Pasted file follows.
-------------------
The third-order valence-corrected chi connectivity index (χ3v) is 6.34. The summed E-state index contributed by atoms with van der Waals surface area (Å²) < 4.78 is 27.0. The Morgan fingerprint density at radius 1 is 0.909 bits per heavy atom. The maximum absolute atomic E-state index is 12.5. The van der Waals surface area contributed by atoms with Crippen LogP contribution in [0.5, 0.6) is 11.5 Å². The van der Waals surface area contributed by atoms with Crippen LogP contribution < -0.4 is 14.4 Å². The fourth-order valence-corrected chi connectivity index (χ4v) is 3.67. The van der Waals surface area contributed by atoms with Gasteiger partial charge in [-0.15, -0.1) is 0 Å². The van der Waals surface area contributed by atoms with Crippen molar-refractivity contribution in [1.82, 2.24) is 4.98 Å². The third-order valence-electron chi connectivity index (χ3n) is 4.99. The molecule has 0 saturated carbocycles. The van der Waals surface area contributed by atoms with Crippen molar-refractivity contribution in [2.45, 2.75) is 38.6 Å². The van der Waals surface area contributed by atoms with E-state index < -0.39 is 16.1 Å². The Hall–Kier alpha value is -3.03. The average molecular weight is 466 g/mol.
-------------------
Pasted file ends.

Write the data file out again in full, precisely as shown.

The third-order valence-corrected chi connectivity index (χ3v) is 6.34. The summed E-state index contributed by atoms with van der Waals surface area (Å²) < 4.78 is 27.0. The Morgan fingerprint density at radius 1 is 0.909 bits per heavy atom. The maximum absolute atomic E-state index is 12.5. The van der Waals surface area contributed by atoms with Crippen LogP contribution in [0.5, 0.6) is 11.5 Å². The van der Waals surface area contributed by atoms with Crippen LogP contribution < -0.4 is 14.4 Å². The fourth-order valence-corrected chi connectivity index (χ4v) is 3.67. The van der Waals surface area contributed by atoms with Gasteiger partial charge in [-0.15, -0.1) is 0 Å². The van der Waals surface area contributed by atoms with Crippen molar-refractivity contribution in [1.82, 2.24) is 4.98 Å². The third-order valence-electron chi connectivity index (χ3n) is 4.99. The molecule has 0 saturated carbocycles. The van der Waals surface area contributed by atoms with Crippen molar-refractivity contribution in [2.45, 2.75) is 38.6 Å². The van der Waals surface area contributed by atoms with E-state index < -0.39 is 16.1 Å². The Hall–Kier alpha value is -3.03. The average molecular weight is 466 g/mol.